Putting the Internet back together: research volume explores fragmentation

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Thursday, December 8th, 2016

(Copyright © GCIC)

Jalisco, Mexico Dec 7, 2016/ Korea IT Times –--As the 2016 Internet Governance Forum (IGF) kicks off, a new research volume from the Global Commission on Internet Governance (GCIG), pulls together recent research on internet fragmentation and the threats it poses to an open and universal internet.

The first of six research volumes published by the Centre for International Governance Innovation (CIGI), A Universal Internet in a Bordered World: Fragmentation, Openness and Interoperability, the first of six research volumes, provides netizens and subject experts with a closer look at the most pressing issues in internet governance.

“There remains much work to be done on the challenges facing an open, secure and inclusive internet” said Laura Denardis, Director of Research for the Global Commission. “These research volumes provide a critical step for governments, the private sector, and other actors looking to bring the next billion online, and help keep the internet open and secure.”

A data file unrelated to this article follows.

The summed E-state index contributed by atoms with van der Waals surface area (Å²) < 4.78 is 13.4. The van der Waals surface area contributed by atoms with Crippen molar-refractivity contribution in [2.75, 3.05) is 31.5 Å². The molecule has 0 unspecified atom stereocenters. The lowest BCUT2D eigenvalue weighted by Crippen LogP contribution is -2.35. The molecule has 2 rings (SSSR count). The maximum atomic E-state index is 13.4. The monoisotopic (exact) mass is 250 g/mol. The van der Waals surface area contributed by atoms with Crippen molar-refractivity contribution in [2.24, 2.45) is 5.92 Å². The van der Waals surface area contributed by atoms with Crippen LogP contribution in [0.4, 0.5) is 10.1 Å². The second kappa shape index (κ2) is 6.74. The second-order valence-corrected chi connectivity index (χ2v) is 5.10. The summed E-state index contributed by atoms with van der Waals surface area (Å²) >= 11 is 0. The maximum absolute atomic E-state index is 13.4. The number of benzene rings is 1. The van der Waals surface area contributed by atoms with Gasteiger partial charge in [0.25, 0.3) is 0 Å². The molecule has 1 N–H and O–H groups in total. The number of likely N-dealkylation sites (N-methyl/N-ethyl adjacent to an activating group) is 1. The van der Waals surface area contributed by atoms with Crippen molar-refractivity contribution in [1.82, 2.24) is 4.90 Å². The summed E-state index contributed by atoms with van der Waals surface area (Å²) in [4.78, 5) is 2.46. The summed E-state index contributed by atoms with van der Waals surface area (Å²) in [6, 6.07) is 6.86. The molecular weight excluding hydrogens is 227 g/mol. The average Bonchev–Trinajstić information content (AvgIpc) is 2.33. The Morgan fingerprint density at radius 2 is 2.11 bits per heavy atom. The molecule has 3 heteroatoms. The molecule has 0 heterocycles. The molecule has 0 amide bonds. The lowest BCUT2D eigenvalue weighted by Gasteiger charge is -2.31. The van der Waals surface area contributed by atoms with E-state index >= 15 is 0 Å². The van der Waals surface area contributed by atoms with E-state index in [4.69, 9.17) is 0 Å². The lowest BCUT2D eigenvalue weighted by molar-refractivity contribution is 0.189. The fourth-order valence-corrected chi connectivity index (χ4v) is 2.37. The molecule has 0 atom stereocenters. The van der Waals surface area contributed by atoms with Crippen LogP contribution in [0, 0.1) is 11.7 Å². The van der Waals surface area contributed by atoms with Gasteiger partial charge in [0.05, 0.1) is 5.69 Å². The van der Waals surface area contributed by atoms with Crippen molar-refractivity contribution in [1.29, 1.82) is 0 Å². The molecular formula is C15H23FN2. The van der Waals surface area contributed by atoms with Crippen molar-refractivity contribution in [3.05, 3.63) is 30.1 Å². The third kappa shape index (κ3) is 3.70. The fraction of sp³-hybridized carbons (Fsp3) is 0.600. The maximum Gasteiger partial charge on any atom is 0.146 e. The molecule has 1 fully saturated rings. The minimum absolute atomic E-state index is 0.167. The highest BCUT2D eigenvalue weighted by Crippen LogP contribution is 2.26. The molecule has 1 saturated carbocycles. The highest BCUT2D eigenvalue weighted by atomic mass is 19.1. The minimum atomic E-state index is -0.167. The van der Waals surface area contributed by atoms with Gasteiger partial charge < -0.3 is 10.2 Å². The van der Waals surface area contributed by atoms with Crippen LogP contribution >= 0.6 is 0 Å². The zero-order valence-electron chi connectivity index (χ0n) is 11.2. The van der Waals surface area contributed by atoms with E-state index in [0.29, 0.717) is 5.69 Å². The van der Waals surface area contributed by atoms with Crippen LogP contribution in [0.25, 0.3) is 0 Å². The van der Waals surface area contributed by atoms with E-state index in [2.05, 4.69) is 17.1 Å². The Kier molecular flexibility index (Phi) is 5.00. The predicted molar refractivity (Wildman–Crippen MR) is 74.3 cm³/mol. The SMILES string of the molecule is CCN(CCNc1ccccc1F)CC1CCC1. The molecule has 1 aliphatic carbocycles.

With a forward from former Swedish Prime Minister and Chair of the Commission, Carl Bildt, this research volume includes chapters on the costs of a fragmented internet, the future of internet jurisdiction, internet universality and openness. This research was instrumental in informing the Global Commission’s recently released One Internet report, that was tabled this past June at the OECD Ministerial meeting.

“The Global Commission’s body of work represents the largest set of research materials on Internet governance to be currently available from any one source,” said Co-chair of the Global Commission Fen Hampson. “Led by Laura Denardis, this research volume helps pave out a vision for an open and secure internet with the aim of offering guidance on how to address new challenges as they emerge.”

The Commission is a two-year initiative of the Centre for International Governance Innovation (CIGI) and Chatham House, two independent think tanks who convened 29 commissioners and 39 research advisers to articulate and advance a strategic vision for Internet governance.


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